However, the ruling AKP in Turkey has a religious (Islamic) orientation and that principle is losing ground in Turkey. Many leading AKP women, including Erdogan’s wife, wear the hijab religious headscarf, which used to be forbidden. This way, the AKP emphasizes the importance of religion in their ideology.
Reformism or Revolutionism
The fundamental idea behind this principle is to achieve a modern society through revolutionary changes and to prevent remission to old habits. The Turkish military was the guardian of modernism and laicism. In the history of the Turkish Republic, the Turkish army executed four coup d’états in 1960, 1971, 1980 and 1997. Every time any religious party came to the fore, the army changed the power by military means.
After the AKP came to power in 2002, the military attempted a coup d’état in 2003, but failed. The plan was named “Balyoz” (Sledgehammer) and was developed in 2002-2003. It was approved by 162 officers of the armed forces, including 29 generals. It involved declaring a state of emergency in the country to create an atmosphere of chaos and violence, preparing the ground for a coup d’état. But Erdogan not only prevented the attempt, he also neutralized the military as the guardians of laicism. It was followed by a large number of military arrests.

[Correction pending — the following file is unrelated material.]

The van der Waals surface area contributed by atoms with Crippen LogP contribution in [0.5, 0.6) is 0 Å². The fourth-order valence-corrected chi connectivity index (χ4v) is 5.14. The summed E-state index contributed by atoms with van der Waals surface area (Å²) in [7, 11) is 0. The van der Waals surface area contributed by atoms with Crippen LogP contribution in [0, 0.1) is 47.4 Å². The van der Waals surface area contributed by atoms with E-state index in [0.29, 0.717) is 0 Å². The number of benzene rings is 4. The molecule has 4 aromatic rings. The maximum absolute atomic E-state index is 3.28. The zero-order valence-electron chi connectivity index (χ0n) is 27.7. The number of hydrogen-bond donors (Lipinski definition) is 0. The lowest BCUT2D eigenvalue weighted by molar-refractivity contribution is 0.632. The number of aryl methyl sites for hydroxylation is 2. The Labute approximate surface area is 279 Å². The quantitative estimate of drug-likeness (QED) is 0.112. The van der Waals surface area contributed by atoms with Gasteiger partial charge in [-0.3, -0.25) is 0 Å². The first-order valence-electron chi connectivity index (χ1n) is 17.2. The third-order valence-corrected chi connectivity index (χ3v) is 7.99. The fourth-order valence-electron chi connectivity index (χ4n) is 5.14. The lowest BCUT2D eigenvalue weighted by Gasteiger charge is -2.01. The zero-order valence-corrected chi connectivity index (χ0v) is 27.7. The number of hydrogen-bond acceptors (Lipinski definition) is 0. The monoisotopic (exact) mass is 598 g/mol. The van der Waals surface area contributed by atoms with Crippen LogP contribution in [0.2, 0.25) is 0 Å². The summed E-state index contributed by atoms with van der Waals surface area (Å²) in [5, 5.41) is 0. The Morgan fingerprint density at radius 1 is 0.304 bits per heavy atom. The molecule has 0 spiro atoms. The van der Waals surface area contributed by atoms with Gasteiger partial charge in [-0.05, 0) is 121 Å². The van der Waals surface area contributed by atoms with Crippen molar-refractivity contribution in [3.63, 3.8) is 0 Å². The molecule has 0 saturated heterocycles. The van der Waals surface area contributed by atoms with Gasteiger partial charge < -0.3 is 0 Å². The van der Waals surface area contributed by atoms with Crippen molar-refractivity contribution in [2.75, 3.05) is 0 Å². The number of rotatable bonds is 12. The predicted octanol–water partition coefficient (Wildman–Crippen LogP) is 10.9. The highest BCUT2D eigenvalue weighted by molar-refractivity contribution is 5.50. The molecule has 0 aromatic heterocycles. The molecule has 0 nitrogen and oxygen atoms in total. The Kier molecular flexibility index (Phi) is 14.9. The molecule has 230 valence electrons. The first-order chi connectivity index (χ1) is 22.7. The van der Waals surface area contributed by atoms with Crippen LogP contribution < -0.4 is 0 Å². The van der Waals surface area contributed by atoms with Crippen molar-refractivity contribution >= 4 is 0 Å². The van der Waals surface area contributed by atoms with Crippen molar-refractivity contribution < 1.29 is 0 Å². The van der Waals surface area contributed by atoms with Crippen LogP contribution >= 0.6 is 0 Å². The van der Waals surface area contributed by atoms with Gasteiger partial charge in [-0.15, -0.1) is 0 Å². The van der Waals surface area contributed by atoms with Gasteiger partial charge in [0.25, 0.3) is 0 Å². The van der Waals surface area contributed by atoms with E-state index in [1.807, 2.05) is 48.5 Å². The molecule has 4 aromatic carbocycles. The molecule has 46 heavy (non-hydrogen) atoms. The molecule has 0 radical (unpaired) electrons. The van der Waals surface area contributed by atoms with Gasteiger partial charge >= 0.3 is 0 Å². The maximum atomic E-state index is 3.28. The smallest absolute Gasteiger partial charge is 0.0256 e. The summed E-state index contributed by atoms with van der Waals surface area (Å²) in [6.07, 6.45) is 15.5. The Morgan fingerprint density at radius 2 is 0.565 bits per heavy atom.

Another attempted coup d’état, involving high-ranking Turkish military officers, was prevented on July 15, 2016. Erdogan had to hide until his supporters were able to restore Erdogan’s positions. It was also followed by thousands of arrests, including school teachers, judges and journalists, which was fiercely criticized by the international community.